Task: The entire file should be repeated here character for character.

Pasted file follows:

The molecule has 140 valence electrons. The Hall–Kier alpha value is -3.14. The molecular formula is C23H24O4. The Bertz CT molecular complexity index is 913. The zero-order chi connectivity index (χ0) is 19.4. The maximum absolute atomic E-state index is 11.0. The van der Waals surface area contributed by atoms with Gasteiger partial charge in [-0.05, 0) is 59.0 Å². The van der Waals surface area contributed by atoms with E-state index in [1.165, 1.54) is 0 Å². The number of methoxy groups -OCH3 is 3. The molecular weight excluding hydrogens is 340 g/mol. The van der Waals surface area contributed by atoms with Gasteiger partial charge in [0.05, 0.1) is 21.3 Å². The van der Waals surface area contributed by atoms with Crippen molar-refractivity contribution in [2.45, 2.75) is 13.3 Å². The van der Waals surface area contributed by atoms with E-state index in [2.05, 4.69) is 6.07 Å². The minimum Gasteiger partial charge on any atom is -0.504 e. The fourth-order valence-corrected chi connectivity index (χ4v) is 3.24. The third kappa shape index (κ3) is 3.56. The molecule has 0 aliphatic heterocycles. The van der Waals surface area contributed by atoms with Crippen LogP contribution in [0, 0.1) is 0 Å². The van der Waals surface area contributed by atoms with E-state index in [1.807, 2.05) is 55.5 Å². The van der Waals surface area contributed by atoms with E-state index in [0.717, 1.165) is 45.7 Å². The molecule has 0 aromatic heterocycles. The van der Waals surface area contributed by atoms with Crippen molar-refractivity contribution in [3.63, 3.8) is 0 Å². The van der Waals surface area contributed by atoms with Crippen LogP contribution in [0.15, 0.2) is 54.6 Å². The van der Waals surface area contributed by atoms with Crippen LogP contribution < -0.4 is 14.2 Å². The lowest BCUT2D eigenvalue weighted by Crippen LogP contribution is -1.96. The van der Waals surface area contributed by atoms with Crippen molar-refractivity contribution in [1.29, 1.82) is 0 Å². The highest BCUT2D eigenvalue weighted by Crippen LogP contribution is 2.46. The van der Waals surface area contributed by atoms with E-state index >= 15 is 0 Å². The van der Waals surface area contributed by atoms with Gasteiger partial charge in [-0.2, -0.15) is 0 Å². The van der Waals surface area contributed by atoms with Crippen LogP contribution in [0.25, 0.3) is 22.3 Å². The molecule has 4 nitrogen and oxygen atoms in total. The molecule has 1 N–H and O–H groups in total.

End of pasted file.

The molecule has 140 valence electrons. The Hall–Kier alpha value is -3.14. The molecular formula is C23H24O4. The Bertz CT molecular complexity index is 913. The zero-order chi connectivity index (χ0) is 19.4. The maximum absolute atomic E-state index is 11.0. The van der Waals surface area contributed by atoms with Gasteiger partial charge in [-0.05, 0) is 59.0 Å². The van der Waals surface area contributed by atoms with E-state index in [1.165, 1.54) is 0 Å². The number of methoxy groups -OCH3 is 3. The molecular weight excluding hydrogens is 340 g/mol. The van der Waals surface area contributed by atoms with Gasteiger partial charge in [0.05, 0.1) is 21.3 Å². The van der Waals surface area contributed by atoms with Crippen molar-refractivity contribution in [2.45, 2.75) is 13.3 Å². The van der Waals surface area contributed by atoms with E-state index in [2.05, 4.69) is 6.07 Å². The minimum Gasteiger partial charge on any atom is -0.504 e. The fourth-order valence-corrected chi connectivity index (χ4v) is 3.24. The third kappa shape index (κ3) is 3.56. The molecule has 0 aliphatic heterocycles. The van der Waals surface area contributed by atoms with Crippen LogP contribution in [0, 0.1) is 0 Å². The van der Waals surface area contributed by atoms with E-state index in [1.807, 2.05) is 55.5 Å². The van der Waals surface area contributed by atoms with E-state index in [0.717, 1.165) is 45.7 Å². The molecule has 0 aromatic heterocycles. The van der Waals surface area contributed by atoms with Crippen molar-refractivity contribution in [3.63, 3.8) is 0 Å². The van der Waals surface area contributed by atoms with Crippen LogP contribution in [0.15, 0.2) is 54.6 Å². The van der Waals surface area contributed by atoms with Crippen LogP contribution < -0.4 is 14.2 Å². The lowest BCUT2D eigenvalue weighted by Crippen LogP contribution is -1.96. The van der Waals surface area contributed by atoms with Crippen molar-refractivity contribution in [1.29, 1.82) is 0 Å². The highest BCUT2D eigenvalue weighted by Crippen LogP contribution is 2.46. The van der Waals surface area contributed by atoms with E-state index >= 15 is 0 Å². The van der Waals surface area contributed by atoms with Gasteiger partial charge in [-0.2, -0.15) is 0 Å². The van der Waals surface area contributed by atoms with Crippen LogP contribution in [0.25, 0.3) is 22.3 Å². The molecule has 4 nitrogen and oxygen atoms in total. The molecule has 1 N–H and O–H groups in total.